Christina Bulpett |
Image: GeeBee Pictures
A weekend that is guaranteed to go down in the MotoGP history books awaits you with the last fiesta of 2021 at the Ricardo Tormo Circuit.
After another jaw-dropping year of racing, it’s time to drop the curtain on 2021. But this time it’s not just any season finale, it’s one that will be remembered for a long time when the paddock – at least on the track – says goodbye to one of the greats. 26 seasons later, after more than 44% of all grands prix in the more than 70-year history of the sport, Valentino Rossi (Petronas Yamaha SRT) is out. The statistics make an incredible read, but the legend speaks for itself.
While the sea of yellow fans enjoys their final date with the “Doctor”, part of his legacy will already be on the grid next to him, including the youngest winner, Ducati Lenovo’s Pecco Bagnaia Pecco. Looking back at 2020 champion Joan Mir (Team Suzuki Ecstar), Bagnaia was almost perfect in Portugal, with its metronomic pace and incredibly consistent lap times that heightened that feeling for everyone who watched. But Valencia is a place where the Italian says he struggles sometimes so it might be interesting to watch him as a breakthrough season comes to an end.
However, last year there was already good Ducati form at the venue – and even more good form from the first VR46 Academy rider to reach the top tier in MotoGP. This duel between Franky Morbidelli from Monster Energy Yamaha and Jack Miller (Ducati Lenovo Team) was an instant classic and showed more Borgo Panigale pace on a track that was traditionally not a hunting ground for them. But as Miller says, the days of X-strengths and Y-weaknesses in the bike are largely a thing of the past, so he and Pecco can be expected at the top.
Morbidelli will want to use his fond memories as a stepping stone to move forward one more time and Andrea Dovizioso (Petronas Yamaha SRT) will want to end the season on a useful tip before taking over the new Spec machine for next season. Rossi will of course be guaranteed the most spotlight, but Fabio Quartararo (Monster Energy Yamaha MotoGP) will be trying to bring something back. For a venue that treats Yamaha pretty well – the Iwata brand has eight wins here, just two of Honda’s 10s – the reigning champion doesn’t have the best record, so he’ll try to correct that and get back in style after a fall at Portimão and his only DNF of the season so far. With Ducati now in the hot seat in the battle for the team title and having already won the constructors’ crown, there is still a lot at stake.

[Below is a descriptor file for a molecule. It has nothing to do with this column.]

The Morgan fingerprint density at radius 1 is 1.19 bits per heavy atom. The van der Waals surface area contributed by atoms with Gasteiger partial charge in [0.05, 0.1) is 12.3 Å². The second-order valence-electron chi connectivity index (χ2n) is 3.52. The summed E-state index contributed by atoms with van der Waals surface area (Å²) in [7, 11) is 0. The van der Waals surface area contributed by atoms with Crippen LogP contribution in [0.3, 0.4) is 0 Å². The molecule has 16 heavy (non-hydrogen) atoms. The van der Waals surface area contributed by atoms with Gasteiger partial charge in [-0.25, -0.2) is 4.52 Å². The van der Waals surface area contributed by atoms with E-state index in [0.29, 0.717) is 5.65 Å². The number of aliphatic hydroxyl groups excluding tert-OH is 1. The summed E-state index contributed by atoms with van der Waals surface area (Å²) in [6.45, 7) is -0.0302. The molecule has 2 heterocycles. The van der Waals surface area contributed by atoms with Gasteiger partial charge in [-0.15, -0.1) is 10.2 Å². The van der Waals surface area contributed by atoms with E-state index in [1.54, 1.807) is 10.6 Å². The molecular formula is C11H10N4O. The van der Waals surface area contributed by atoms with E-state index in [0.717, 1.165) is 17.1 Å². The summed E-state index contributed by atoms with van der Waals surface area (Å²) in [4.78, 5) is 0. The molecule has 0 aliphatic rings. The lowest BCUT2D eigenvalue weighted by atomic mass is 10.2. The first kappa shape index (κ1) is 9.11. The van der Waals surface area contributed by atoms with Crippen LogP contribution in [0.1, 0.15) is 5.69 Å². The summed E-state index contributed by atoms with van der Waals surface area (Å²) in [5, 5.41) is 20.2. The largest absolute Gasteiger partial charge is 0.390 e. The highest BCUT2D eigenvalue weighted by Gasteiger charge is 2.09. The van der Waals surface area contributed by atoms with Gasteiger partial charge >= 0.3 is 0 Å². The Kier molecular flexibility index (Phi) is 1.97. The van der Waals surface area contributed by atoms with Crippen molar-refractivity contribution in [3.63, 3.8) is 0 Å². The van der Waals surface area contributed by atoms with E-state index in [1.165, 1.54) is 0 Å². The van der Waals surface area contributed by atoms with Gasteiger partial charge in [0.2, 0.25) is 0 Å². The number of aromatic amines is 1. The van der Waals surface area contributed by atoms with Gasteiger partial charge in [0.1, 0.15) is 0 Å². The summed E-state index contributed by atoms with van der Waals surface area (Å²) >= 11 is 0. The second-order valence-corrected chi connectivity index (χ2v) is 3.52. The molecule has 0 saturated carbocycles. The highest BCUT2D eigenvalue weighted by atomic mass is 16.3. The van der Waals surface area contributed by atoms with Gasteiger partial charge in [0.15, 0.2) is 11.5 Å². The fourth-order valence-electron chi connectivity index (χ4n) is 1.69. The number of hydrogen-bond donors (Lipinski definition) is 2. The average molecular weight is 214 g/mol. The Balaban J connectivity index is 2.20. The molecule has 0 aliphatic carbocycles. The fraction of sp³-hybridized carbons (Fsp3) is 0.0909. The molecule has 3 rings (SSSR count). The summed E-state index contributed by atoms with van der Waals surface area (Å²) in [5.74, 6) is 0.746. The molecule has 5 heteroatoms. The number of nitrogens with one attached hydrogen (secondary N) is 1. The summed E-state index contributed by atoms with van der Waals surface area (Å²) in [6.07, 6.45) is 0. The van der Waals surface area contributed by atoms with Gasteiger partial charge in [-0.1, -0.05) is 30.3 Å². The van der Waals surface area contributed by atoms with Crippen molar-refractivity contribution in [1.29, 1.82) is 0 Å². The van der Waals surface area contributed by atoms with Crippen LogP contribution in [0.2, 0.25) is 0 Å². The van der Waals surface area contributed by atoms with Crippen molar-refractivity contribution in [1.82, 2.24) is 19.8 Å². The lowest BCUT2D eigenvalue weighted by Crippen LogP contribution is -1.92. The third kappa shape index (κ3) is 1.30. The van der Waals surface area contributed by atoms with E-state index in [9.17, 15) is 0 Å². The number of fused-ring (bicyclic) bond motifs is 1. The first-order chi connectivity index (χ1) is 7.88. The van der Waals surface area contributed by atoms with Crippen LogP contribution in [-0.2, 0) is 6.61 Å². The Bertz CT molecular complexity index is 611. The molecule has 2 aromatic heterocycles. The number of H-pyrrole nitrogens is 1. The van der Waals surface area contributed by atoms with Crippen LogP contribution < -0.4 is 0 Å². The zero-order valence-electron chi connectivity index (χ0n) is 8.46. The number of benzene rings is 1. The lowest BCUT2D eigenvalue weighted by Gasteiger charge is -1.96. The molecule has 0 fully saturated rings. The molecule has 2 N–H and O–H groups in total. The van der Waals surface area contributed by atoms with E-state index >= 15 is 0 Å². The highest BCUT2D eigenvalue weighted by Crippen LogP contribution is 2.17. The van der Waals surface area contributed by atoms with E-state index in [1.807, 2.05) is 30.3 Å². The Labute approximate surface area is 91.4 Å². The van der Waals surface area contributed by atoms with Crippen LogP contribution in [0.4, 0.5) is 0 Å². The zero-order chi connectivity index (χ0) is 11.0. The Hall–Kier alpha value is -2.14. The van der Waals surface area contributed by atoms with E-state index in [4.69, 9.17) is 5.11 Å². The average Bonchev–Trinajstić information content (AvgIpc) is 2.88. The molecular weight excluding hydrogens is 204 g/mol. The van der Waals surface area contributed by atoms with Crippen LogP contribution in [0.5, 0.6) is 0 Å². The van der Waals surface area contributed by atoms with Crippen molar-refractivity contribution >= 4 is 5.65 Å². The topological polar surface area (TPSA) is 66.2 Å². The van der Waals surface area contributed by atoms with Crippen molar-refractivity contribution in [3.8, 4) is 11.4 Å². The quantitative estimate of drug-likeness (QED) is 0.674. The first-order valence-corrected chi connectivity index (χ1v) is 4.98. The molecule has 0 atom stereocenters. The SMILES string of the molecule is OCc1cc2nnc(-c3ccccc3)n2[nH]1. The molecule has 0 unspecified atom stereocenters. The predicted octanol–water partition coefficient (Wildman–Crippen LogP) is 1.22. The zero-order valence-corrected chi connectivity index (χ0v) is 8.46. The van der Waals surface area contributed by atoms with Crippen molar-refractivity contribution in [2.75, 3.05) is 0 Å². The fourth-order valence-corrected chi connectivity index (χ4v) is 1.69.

However, when this duel between Morbidelli and Miller rounded off the 2020 season, Mir came into a racing weekend not only as a man on the verge of fame, but also as the first winner of the premier class. Constancy and podium pace were his calling card last year, but the victory finally came at the Circuit Ricardo Tormo – although in Styria it looked like it could have been close. This time around, Mir is third overall and the title fight is over, but it comes from serious form in the Algarve, including his first MotoGP top 3 in qualifying. I was Bagnaia’s main opponent last time and Valencia is swinging the form book in favor of the Suzuki driver. Alex Rins (Team Suzuki Ecstar) also took the front row at the European GP last year and followed Mir home on a Suzuki 1-2, with the number 42 taking fourth place in the season finale. Can the Hamamatsu factory take its first win of the season?
The fight for the Rookie of the Year is still pending. Incredibly, there are now only three points between Enea Bastianini (Avintia Esponsorama) and Jorge Martin (Pramac Racing), just ahead of the Italian. Martin probably has the better record in Valencia – he took his first win on the track in Moto3 – and it’s at home too …
Valencia is also home to Alex Marquez (LCR Honda Castrol) and the number 73 comes from a great duel with Miller in Portugal, taking the honor of the top independent team in the race and almost taking another podium in the premier class. To repeat the feat he’ll have to beat Johann Zarco (Pramac Racing), who was at the top regardless of the season, as well as Rookie of the Year duelists and LCR teammates Takaaki Nakagami (LCR Honda Idemitsu). who has a great record in Valencia. Aleix Espargaro (Aprilia Racing Team Gresini) will also want to beat his previous form at Valencia as Aprilia continues to make progress.
Even though Marc Marquez is on the sidelines, Honda’s record on the track – those 10 wins – is good read, and that’s something that both Alex Marquez and Nakagami need more motivation from. Likewise, Pol Espargaro, who had three MotoGP podiums in Valencia before arriving at the Japanese factory, and he wants another to end the season well with Honda.
The above podiums for Espargaro were with KTM, which Valencia has some history for – their first premier class podium in 2018 and then two more last year. Brad Binder (Red Bull KTM Factory Racing) and team-mate Miguel Oliveira are also in serious form in the lower classes at the Ricardo Tormo Circuit and will try to end the year with some bigger placings. For Tech3 KTM Factory Racing it is also an emotional one, because both Danilo Petrucci and Iker Lecuona are saying goodbye to MotoGP. Can they swing?
Arrivederci, goodbye, ciao, but not goodbye. VR46 remains present in the paddock; a legend for millions of people and the sport itself. Petrucci and Lecuona face new challenges … and in 2021 they all take on the Circuit Ricardo Tormo again.